Background: Perinuclear antineutrophil cytoplasmic antibodies (pANCA) and anti-Saccharomyces cerevisiae antibodies (ASCA) are proposed to be specific markers for ulcerative colitis (UC) and Crohn's disease (CD). Their prevalence and relationship to disease phenotype and outcome in unselected cohorts of patients with inflammatory bowel disease (IBD), however, is largely unclear. We studied the prevalence of these serologic markers in a population-based IBD cohort 10 years after diagnosis, and examined whether their presence could be related to distinct subgroups and outcome of disease.
Methods: Of 685 living IBD patients, 620 met for a 10-year follow-up, of whom 526 (UC, n = 357 and CD, n = 169) participated in this study.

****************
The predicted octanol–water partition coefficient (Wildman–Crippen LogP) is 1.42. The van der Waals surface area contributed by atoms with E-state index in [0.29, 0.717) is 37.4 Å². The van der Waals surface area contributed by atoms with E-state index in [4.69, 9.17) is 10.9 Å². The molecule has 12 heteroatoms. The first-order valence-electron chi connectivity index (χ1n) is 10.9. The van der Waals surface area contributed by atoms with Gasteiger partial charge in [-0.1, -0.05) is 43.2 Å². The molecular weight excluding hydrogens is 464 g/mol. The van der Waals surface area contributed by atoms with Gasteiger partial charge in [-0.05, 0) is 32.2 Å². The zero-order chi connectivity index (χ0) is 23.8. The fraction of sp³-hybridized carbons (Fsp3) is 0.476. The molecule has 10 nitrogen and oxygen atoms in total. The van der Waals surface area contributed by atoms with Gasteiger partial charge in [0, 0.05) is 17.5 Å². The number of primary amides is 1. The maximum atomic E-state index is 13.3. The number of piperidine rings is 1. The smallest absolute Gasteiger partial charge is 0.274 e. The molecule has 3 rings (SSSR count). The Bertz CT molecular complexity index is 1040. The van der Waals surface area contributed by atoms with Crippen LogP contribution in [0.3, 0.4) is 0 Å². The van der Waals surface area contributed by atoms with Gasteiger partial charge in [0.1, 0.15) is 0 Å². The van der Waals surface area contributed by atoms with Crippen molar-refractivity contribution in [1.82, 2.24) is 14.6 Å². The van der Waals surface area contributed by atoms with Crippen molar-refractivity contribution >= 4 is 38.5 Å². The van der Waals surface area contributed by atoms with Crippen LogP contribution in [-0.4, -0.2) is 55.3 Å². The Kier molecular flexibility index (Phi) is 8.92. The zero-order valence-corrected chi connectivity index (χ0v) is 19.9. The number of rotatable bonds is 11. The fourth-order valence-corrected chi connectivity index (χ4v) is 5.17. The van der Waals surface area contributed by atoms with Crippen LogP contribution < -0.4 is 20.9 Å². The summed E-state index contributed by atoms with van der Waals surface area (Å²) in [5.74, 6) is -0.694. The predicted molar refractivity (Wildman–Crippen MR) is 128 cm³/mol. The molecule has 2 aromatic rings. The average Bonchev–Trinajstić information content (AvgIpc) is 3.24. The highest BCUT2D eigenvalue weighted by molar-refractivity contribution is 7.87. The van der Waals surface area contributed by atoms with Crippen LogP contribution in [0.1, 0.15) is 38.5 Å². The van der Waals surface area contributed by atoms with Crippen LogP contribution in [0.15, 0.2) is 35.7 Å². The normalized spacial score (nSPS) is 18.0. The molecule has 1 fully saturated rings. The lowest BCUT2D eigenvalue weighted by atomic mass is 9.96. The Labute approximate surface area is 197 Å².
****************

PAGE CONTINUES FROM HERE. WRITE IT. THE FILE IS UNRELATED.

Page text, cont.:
Results: Twenty-seven percent (n = 46) of CD patients were ASCA-positive and 31% (n = 109) of UC patients were pANCA-positive. Positive ASCA was more frequent in CD patients with stricturing (P = 0.003) or penetrating (P = 0.012) complications than in those with inflammatory behavior at diagnosis. Moreover, the presence of ASCA was associated with an at least twice higher risk of evolving more severe disease behavior during follow-up (P < 0.001). In UC, pANCA expression was related to female gender (P = 0.005) and the use of azathioprine (P < 0.001), and in CD, to colon-limited disease and age ≥40 years at diagnosis (P = 0.009 and P = 0.001, respectively).
Conclusions: The prevalence of ASCA in CD and pANCA in UC appears markedly lower than in referral-based populations. Even with the low prevalence, our study gives further support to the role of ASCA and pANCA as markers for distinct phenotype and outcome of disease.
(Inflamm Bowel Dis 2008)